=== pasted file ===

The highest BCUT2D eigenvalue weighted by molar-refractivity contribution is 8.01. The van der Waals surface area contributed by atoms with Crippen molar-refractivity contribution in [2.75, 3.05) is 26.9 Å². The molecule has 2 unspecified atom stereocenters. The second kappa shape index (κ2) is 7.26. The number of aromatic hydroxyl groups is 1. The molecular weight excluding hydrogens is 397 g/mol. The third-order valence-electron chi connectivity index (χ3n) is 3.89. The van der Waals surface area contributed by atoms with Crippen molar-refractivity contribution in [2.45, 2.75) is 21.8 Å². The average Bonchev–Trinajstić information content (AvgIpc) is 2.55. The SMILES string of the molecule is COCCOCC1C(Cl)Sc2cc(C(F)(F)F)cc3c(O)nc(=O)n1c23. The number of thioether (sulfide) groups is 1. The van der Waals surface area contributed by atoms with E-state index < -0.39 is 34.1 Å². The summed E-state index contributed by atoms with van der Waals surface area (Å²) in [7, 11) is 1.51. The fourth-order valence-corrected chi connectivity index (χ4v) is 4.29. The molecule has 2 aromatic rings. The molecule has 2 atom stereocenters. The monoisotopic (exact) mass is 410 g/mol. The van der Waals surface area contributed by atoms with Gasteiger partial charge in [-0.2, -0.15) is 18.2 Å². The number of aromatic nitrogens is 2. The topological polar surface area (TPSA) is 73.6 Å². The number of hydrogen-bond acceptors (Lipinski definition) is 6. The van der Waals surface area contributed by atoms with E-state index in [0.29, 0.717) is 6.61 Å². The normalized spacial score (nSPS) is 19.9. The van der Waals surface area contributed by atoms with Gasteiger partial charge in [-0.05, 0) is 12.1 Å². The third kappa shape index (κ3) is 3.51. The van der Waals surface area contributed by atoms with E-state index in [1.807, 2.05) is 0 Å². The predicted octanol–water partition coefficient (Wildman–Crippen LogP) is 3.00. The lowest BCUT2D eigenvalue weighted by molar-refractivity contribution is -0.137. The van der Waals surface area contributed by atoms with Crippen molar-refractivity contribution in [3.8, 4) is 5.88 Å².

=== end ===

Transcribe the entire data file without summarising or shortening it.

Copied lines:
The highest BCUT2D eigenvalue weighted by molar-refractivity contribution is 8.01. The van der Waals surface area contributed by atoms with Crippen molar-refractivity contribution in [2.75, 3.05) is 26.9 Å². The molecule has 2 unspecified atom stereocenters. The second kappa shape index (κ2) is 7.26. The number of aromatic hydroxyl groups is 1. The molecular weight excluding hydrogens is 397 g/mol. The third-order valence-electron chi connectivity index (χ3n) is 3.89. The van der Waals surface area contributed by atoms with Crippen molar-refractivity contribution in [2.45, 2.75) is 21.8 Å². The average Bonchev–Trinajstić information content (AvgIpc) is 2.55. The SMILES string of the molecule is COCCOCC1C(Cl)Sc2cc(C(F)(F)F)cc3c(O)nc(=O)n1c23. The number of thioether (sulfide) groups is 1. The van der Waals surface area contributed by atoms with E-state index < -0.39 is 34.1 Å². The summed E-state index contributed by atoms with van der Waals surface area (Å²) in [7, 11) is 1.51. The fourth-order valence-corrected chi connectivity index (χ4v) is 4.29. The molecule has 2 aromatic rings. The molecule has 2 atom stereocenters. The monoisotopic (exact) mass is 410 g/mol. The van der Waals surface area contributed by atoms with Gasteiger partial charge in [-0.2, -0.15) is 18.2 Å². The number of aromatic nitrogens is 2. The topological polar surface area (TPSA) is 73.6 Å². The number of hydrogen-bond acceptors (Lipinski definition) is 6. The van der Waals surface area contributed by atoms with E-state index in [0.29, 0.717) is 6.61 Å². The normalized spacial score (nSPS) is 19.9. The van der Waals surface area contributed by atoms with Gasteiger partial charge in [-0.05, 0) is 12.1 Å². The third kappa shape index (κ3) is 3.51. The van der Waals surface area contributed by atoms with E-state index in [1.807, 2.05) is 0 Å². The predicted octanol–water partition coefficient (Wildman–Crippen LogP) is 3.00. The lowest BCUT2D eigenvalue weighted by molar-refractivity contribution is -0.137. The van der Waals surface area contributed by atoms with Crippen molar-refractivity contribution in [3.8, 4) is 5.88 Å².